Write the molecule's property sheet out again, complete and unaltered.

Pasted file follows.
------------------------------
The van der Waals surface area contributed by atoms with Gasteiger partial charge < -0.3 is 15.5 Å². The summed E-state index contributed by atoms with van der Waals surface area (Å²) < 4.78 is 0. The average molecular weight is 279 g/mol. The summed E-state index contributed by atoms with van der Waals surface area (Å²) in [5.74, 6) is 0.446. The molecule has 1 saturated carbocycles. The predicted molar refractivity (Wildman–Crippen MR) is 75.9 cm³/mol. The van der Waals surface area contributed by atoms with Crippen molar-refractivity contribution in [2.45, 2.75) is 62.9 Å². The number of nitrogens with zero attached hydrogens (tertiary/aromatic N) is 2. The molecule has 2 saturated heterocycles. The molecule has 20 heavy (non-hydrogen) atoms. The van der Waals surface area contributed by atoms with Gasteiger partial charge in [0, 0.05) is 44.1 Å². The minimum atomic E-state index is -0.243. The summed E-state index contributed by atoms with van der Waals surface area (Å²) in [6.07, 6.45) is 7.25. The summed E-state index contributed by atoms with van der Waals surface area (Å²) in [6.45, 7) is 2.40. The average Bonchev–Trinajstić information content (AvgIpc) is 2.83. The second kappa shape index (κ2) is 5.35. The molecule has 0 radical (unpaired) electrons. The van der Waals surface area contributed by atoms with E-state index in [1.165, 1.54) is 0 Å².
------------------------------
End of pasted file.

The van der Waals surface area contributed by atoms with Gasteiger partial charge < -0.3 is 15.5 Å². The summed E-state index contributed by atoms with van der Waals surface area (Å²) < 4.78 is 0. The average molecular weight is 279 g/mol. The summed E-state index contributed by atoms with van der Waals surface area (Å²) in [5.74, 6) is 0.446. The molecule has 1 saturated carbocycles. The predicted molar refractivity (Wildman–Crippen MR) is 75.9 cm³/mol. The van der Waals surface area contributed by atoms with Crippen molar-refractivity contribution in [2.45, 2.75) is 62.9 Å². The number of nitrogens with zero attached hydrogens (tertiary/aromatic N) is 2. The molecule has 2 saturated heterocycles. The molecule has 20 heavy (non-hydrogen) atoms. The van der Waals surface area contributed by atoms with Gasteiger partial charge in [0, 0.05) is 44.1 Å². The minimum atomic E-state index is -0.243. The summed E-state index contributed by atoms with van der Waals surface area (Å²) in [6.07, 6.45) is 7.25. The summed E-state index contributed by atoms with van der Waals surface area (Å²) in [6.45, 7) is 2.40. The average Bonchev–Trinajstić information content (AvgIpc) is 2.83. The second kappa shape index (κ2) is 5.35. The molecule has 0 radical (unpaired) electrons. The van der Waals surface area contributed by atoms with E-state index in [1.165, 1.54) is 0 Å².